Core scripture: “Let there be no filthiness nor foolish talk nor crude joking, which are out of place, but instead let there be thanksgiving.” (Ephesians 5:4)
Message: I was teaching writing with voice last week. To prove the point that every kid’s voice was unique, I had them stand in a circle and face the outside wall, closing their eyes. One by one, I began tapping mystery students on the shoulder to come to the middle of the room and talk. The objective was to get people to recognize you.
One of my class clowns who loves to talk was begging me to let him get in the middle. I had the perfect tease to toss back at him, so I lightheartedly quipped back to him.
“You want to hear your voice? I am pretty sure the rest of the class hears your voice a LOT!”
I expected laughter from the class. What I got instead was a loud, “OOOOHHHH!” and quite a few chuckles.
“He roasted you!” one kid chortled.
I looked at my class clown. His head dropped. A shy smile was on his face, but you could tell he didn’t care to be called out in front of his friends. I had to pick up the pieces.
“I’m sorry, man. I was just trying to tease you a little. I shouldn’t have said that.”
But the damage was done. Not my finest moment. Nonetheless, I took that as a lesson learned and moved on. It was the only thing I could do.
Fast forward to yesterday. Different class. Different kid. This one was trying to perform for his friends. He was calling me “cuz” and saying “my bad” a lot. Way too informal for a teacher and student relationship. I tried a different tactic and crouched next to him so only he could hear me.
I redirected him quietly yet sternly. I let him know that the way he was speaking to me sounded disrespectful and that I wanted to get started on a more positive note. I finished by saying I believed in him and wanted what was best for him.
This was a totally different reaction than before. He complied with me, and he didn’t get embarrassed in front of his homies.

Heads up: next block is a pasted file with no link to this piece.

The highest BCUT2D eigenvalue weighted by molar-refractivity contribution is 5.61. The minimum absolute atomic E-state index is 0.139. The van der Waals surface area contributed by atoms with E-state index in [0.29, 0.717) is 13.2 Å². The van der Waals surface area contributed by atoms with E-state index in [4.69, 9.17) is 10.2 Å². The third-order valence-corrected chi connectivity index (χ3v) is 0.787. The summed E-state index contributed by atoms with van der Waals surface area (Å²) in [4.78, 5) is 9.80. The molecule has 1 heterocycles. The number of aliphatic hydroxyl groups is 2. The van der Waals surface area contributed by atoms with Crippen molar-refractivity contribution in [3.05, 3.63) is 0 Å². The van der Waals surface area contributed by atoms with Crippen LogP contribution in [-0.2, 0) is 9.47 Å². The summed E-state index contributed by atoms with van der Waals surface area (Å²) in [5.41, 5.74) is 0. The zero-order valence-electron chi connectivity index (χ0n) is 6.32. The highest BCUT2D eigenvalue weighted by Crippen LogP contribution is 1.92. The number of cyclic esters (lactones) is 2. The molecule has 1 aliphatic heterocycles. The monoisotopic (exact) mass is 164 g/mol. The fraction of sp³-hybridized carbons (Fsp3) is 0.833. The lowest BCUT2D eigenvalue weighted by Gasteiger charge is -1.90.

When I take a step back to reflect on this, I know the Lord is telling me to be more careful with my words. Sure, there can be friendly banter back and forth, but the moment a comment is taken the wrong way, a relationship is hurt.
Proverbs 26:18-19 says, “Like a madman who throws firebrands, arrows, and death is the man who deceives his neighbor and says, “I am only joking!” We have to remember that sarcasm can be a deadly poison if it is not taken the right way. Lesson learned.
Be conscious of your words as you build relationships with your students. One on one private conversations tend to have more impact than calling out students in front of the entire class. It is always better to err on the safe side than to have to humble yourself and backtrack to make amends.
Challenge: Be careful with your words this week. Choose to reflect on any of the scriptures below and put them to memory.
- “Let no corrupting talk come out of your mouths, but only such as is good for building up, as fits the occasion, that it may give grace to those who hear.” (Ephesians 4:29)
- “Death and life are in the power of the tongue, and those who love it will eat its fruits.” (Proverbs 18:21)
- “Let the words of my mouth and the meditation of my heart be acceptable in your sight, O Lord, my rock and my redeemer.” (Psalm 19:14)
Prayer points: Lift up the following areas to the Lord …
- Pray that your words would reflect Christ this week.
- Pray that you can find the right moments to tease and the right moments to be serious.
Prayer: Lord, forgive me when my words get the best of me. Help me choose them carefully and to use them for thanksgiving and encouragement. Amen.